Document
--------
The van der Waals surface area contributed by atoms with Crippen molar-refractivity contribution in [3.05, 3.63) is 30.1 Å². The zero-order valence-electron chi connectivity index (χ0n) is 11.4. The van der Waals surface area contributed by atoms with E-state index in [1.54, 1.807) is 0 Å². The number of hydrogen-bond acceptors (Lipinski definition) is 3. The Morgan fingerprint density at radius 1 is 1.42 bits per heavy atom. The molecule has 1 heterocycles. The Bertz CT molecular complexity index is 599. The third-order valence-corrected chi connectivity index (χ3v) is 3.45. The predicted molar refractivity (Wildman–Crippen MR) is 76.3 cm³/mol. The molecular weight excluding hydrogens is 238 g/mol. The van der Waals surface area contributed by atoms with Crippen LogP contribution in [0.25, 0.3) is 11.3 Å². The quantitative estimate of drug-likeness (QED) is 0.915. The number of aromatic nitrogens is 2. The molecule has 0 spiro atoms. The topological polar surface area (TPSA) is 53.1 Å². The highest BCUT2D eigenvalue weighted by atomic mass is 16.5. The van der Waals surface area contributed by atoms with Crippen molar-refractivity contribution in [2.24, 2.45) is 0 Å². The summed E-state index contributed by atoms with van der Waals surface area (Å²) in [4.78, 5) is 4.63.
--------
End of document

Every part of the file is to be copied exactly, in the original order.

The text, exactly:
The van der Waals surface area contributed by atoms with Crippen molar-refractivity contribution in [3.05, 3.63) is 30.1 Å². The zero-order valence-electron chi connectivity index (χ0n) is 11.4. The van der Waals surface area contributed by atoms with E-state index in [1.54, 1.807) is 0 Å². The number of hydrogen-bond acceptors (Lipinski definition) is 3. The Morgan fingerprint density at radius 1 is 1.42 bits per heavy atom. The molecule has 1 heterocycles. The Bertz CT molecular complexity index is 599. The third-order valence-corrected chi connectivity index (χ3v) is 3.45. The predicted molar refractivity (Wildman–Crippen MR) is 76.3 cm³/mol. The molecular weight excluding hydrogens is 238 g/mol. The van der Waals surface area contributed by atoms with Crippen LogP contribution in [0.25, 0.3) is 11.3 Å². The quantitative estimate of drug-likeness (QED) is 0.915. The number of aromatic nitrogens is 2. The molecule has 0 spiro atoms. The topological polar surface area (TPSA) is 53.1 Å². The highest BCUT2D eigenvalue weighted by atomic mass is 16.5. The van der Waals surface area contributed by atoms with Crippen molar-refractivity contribution in [2.24, 2.45) is 0 Å². The summed E-state index contributed by atoms with van der Waals surface area (Å²) in [4.78, 5) is 4.63.